On appeal the petitioner contended that the statute violates his constitutional right to equal protection because it prohibits him from recovering costs and fees after he prevailed in a common law certiorari action. The statute provides that "if a prisoner brings an action or special proceeding related to prison or jail conditions, no costs may be allowed against the state, a state agency or a county, city, village or town, or against any individual defendant when sued in an official  capacity."

    In a decision authored by Judge Anderson, the court of appeals affirmed. It concluded that the PLRA "represents the Wisconsin legislature's attempt to stem the flood of pestiferous prisoner lawsuits, financed from the public treasury. The PLRA does not restrict a prisoner's access to the courts to challenge the conditions of confinement, it does nothing more than bar the access from being subsidized by the public treasury. The PLRA does not violate [the petitioner's] rights to equal protection of the laws because there is more than one rational basis supporting the legislative creation of different classifications to be considered when costs and fees are awarded" (¶ 16).

    Transcript Fees - Payment from Prisoner's Release Account Authorized

    State ex rel. Akbar v. Kronzer, 2004 WI App 108 (filed 28 April 2004) (ordered published 26 May 2004)

    The petitioner is a prisoner and thus subject to the requirements of the Prisoner Litigation Reform Act (PLRA), 1997 Wisconsin Act 133.  The PLRA addresses the payment of litigation fees and costs by prisoners. It creates a scheme for determining how and from what funds the prisoner will pay the fees and costs, either by payment at the time the action or proceeding is commenced or on an installment basis.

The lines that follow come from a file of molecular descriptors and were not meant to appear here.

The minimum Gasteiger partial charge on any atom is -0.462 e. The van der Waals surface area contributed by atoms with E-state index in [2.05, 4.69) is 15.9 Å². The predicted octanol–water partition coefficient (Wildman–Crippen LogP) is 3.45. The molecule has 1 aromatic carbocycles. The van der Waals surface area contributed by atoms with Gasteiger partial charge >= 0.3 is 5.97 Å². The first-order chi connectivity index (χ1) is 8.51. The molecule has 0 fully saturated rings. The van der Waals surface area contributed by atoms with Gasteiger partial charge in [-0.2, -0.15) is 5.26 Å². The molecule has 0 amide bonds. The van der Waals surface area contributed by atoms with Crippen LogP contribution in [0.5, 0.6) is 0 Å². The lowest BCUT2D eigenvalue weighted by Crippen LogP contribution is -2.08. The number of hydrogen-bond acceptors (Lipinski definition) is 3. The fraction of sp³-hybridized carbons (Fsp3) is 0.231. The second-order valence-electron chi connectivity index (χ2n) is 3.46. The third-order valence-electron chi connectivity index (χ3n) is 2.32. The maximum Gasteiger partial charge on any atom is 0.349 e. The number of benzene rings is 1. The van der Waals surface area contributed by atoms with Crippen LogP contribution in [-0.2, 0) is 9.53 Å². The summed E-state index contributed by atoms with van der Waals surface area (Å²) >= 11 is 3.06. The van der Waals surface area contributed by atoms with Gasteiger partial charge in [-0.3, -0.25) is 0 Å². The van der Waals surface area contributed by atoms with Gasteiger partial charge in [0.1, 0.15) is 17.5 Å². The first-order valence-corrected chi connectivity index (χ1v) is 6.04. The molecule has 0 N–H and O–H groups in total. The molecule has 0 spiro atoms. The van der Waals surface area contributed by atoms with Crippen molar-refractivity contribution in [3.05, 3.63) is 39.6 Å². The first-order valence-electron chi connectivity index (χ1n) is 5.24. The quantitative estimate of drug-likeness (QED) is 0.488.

In Spence v. Cooke, 222 Wis. 2d 530, 587 N.W.2d 904 (Ct. App. 1998), the court of appeals held that the court may consider a prisoner's release account when a petitioner asks to be relieved from prepaying fees or costs.  It concluded that release accounts were available to satisfy the filing fee.

    In this case the court was presented with the issue of whether a prisoner may use funds in his or her release account to pay for transcript fees. In a per curiam decision the court of appeals concluded that the petitioner could use the funds in his prison release account to pay for the cost of having transcripts prepared.

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    Medical Malpractice - Jury Trial - Peer Review - Damages

    Phelps v. Physicians Ins. Co of Wis., 2004 WI App 91 (filed 27 April 2004) (ordered published 26 May 2004)

    A woman who was pregnant with twin sons was treated by "an unlicensed first-year resident working" at a hospital. At a bench trial, the judge found that the resident negligently caused the death of one twin. Negligence was apportioned at 80 percent to the resident and 20 percent to the hospital. On appeal the defendants raised a host of issues: 1) they were wrongly denied a jury trial; 2) the wrong standard of care was applied as to the resident; 3) the court erroneously ruled that the resident was not a "health care provider" as statutorily defined; 4) the statutory damage cap should have been applied; 5) the parents should not have received emotional distress damages; and 6) the surviving children should not have received damages for their loss of their mother's society and companionship    (¶ 2).

    The court of appeals, in an opinion written by Judge Fine, reversed. First, the trial court abused its discretion when it refused to grant a jury trial because the defense had not timely paid the jury fee. The defense lawyer was seven days late in paying the fee because of severe health problems, which constituted excusable neglect. In the "interest of justice," the court held that this constituted reversible error.

    Second, case law establishes that the resident should be held accountable to the standard of care applicable to his "class" of physicians, namely, unlicensed medical-college graduates undergoing the mandatory 12 months of postgraduate training (¶ 25). On remand, the trial court was directed to instruct the jury accordingly. Third, the resident was a "health care provider" under Wis. Stat. section 146.38; thus, a peer review letter that identified his failings in this matter may be confidential, although further fact finding will be necessary on remand (¶ 40).

    Fourth, the trial court properly determined that the cap imposed by Wis. Stat. section 893.55(4) on noneconomic damages did not apply to the resident, who was unlicensed. Discussing this statutory "anomaly," the court observed that the legislature "can remove the anomaly if it desires" (¶ 47). Finally, the court rejected the defendant's arguments regarding damages.